The Truths About Being a Carer

Alliah Czarielle avatar

by Alliah Czarielle |

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When I’m browsing online, I often see posts dedicated to carers of people with disabilities, calling them “unsung heroes” for sacrificing time and convenience for their loved ones’ well-being.

As the wife of a person with disabilities, I can attest that is often the case. I believe carers deserve recognition. However, those accolades conceal a truth that is far from pretty: Carers struggle, too. Painting the picture of sacrifice as something “perfect” and “easy to do” can obscure the reality that it’s a bumpy road. We may even have to go against our own nature to become a more patient and understanding version of ourselves.

Below I share with you some “truths” about being a carer that I would like you to know:

At times, being a carer to a person with disabilities can feel like a defiance of logic.

I often say my partner is awesome and much more than his illnesses, and it’s true! His hemophilia and epilepsy don’t define him. They may give him a difficult time physically and emotionally, but they don’t take away his capacity to love the people around him, even those he thinks are more fortunate than him.

Still, there are times when his illnesses seem overwhelming. Stressful events do have a way of distorting reality. It seems logical that if he gets a bleed and I have to run errands alone or calm our crying daughter at night, then hemophilia’s to blame. Right?

To move forward, I have to remind myself that the situation is merely a phase, just like my spells with mental illness. It’s not always easy, especially when I’m stuck in a “reasoning loop” filled with negative thoughts. But it’s what I need to do to get by.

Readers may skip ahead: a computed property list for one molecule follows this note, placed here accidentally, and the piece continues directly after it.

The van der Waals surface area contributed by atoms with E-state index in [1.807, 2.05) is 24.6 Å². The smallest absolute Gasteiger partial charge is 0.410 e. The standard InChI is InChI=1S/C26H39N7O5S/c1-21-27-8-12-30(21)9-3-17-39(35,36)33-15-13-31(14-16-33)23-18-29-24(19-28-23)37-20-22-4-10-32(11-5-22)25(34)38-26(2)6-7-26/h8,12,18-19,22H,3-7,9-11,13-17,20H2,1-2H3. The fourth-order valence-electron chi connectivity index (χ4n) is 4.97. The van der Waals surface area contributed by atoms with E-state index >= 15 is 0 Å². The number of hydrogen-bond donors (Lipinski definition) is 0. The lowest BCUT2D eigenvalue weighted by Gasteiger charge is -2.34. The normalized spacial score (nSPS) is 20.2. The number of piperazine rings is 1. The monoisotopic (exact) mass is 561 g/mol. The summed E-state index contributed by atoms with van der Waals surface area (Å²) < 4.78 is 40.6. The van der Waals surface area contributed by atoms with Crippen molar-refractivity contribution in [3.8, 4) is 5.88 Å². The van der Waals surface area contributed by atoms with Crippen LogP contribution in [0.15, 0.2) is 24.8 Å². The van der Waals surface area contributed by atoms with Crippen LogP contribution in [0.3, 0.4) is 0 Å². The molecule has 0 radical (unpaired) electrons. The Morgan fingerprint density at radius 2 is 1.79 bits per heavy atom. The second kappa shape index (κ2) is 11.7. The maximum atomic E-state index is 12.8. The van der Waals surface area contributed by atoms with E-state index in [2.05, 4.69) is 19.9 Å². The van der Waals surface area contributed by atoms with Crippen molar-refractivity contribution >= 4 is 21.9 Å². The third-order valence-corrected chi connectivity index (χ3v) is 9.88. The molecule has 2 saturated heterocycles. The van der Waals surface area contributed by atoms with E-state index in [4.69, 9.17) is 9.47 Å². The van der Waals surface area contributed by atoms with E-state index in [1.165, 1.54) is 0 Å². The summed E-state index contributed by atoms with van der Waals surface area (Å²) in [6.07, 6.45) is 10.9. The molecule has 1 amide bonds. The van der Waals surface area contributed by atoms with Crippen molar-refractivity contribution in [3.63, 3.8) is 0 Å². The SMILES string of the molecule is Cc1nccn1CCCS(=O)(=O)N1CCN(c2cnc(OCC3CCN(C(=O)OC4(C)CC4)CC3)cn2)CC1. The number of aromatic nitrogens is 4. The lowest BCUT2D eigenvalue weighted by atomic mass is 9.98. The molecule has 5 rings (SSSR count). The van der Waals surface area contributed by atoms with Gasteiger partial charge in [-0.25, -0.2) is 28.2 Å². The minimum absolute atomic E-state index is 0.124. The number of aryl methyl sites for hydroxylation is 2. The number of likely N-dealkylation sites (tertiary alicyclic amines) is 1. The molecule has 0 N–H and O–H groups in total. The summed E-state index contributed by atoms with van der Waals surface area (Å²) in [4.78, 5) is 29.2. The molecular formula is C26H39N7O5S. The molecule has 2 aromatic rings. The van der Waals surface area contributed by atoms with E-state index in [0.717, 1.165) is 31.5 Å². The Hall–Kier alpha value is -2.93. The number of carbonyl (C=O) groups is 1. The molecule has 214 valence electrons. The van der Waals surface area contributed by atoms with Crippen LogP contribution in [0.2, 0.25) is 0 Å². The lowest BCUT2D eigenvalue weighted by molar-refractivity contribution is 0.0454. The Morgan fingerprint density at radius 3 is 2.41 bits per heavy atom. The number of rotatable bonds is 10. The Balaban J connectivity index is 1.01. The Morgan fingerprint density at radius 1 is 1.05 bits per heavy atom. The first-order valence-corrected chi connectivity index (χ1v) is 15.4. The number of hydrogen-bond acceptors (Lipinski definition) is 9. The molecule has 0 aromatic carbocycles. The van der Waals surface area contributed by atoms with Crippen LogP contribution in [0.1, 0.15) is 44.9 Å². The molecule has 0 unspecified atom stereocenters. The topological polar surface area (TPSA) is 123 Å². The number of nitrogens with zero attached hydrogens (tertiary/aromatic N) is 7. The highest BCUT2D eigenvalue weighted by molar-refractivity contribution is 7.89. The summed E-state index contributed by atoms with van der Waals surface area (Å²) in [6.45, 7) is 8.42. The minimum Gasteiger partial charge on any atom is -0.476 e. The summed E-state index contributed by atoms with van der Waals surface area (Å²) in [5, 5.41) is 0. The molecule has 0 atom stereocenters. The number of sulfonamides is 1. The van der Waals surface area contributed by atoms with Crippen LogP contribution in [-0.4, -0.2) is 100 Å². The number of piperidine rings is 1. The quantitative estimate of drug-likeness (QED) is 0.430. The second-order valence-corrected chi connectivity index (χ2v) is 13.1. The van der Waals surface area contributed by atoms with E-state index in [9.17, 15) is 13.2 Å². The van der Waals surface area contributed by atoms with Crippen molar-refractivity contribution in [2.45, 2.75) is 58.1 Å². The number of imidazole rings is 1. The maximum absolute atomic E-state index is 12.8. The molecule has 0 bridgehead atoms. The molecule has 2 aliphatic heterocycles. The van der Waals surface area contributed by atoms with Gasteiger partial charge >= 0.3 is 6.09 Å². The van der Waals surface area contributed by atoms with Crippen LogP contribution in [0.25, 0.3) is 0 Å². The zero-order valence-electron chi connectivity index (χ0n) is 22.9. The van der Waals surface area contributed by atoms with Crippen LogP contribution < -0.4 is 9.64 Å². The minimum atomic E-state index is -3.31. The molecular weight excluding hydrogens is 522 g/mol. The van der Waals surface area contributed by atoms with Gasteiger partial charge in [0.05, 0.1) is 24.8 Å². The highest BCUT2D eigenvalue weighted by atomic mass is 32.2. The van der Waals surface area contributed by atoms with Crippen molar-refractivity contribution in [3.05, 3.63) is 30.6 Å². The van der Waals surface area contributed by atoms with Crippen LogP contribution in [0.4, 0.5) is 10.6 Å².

It’s not always easy to ask for help. When we do, we need reassurance that we can do things.

I’ll beat you to the chase and say that perhaps it is a matter of pride. It can seem as if our confidence is virtually nonexistent because we often second-guess whether we’re any good at what we do. And while we do appreciate help from others, the extent of their support matters, too. Sometimes, too much help isn’t helpful.

We need to know that we can be self-reliant and that we can raise our own families independently, although we may sometimes have to take on double the workload of others who don’t have carer duties. And that can be exhausting — particularly for a new mom like myself.

I want big things for my family: to provide for my daughter, as well as for mommy and daddy. I am not fond of leaving her with nannies, because I want her to know that she belongs to us.

I wish for assurance that I can work it out, in spite of my husband’s hemophilia, and my situation balancing time, work, effort, and money.

We walk a fine line between openness and avoiding hurting our partner’s feelings.

Openness and honesty are two necessary components of any relationship — including one between a person with a disability and a “normal” person. However, it gets tricky when timing is involved. In the face of disability, it’s about setting aside how you feel at a time when your partner’s feelings should matter more.

We’re just human.

Carers are human. We’re not immune to the stresses and hardships that come hand in hand with difficult situations, though other people may say we’re more resilient than others. (Maybe we’ve just learned coping mechanisms to help us deal with difficulties without burning out.)

Just because sacrifice seems to “come easy” for us does not mean that it is effortless for us to let go of our desires and comfort — or in the case of new moms: SLEEP. But we know it is for the best, and that is why we strive to do it. Sometimes, we can get too caught up in wanting to do a “perfect” job of being a carer. We need others, including our partners, to remind us that we’re not expected to be perfect. That we should be called heroes, not because we are perfect, but rather, because we step up to do what has to be done, even when it seems impossible.


Note: Hemophilia News Today is strictly a news and information website about the disease. It does not provide medical advice, diagnosis, or treatment. This content is not intended to be a substitute for professional medical advice, diagnosis, or treatment. Always seek the advice of your physician or another qualified health provider with any questions you may have regarding a medical condition. Never disregard professional medical advice or delay in seeking it because of something you have read on this website. The opinions expressed in this column are not those of Hemophilia News Today or its parent company, BioNews Services, and are intended to spark discussion about issues pertaining to hemophilia.


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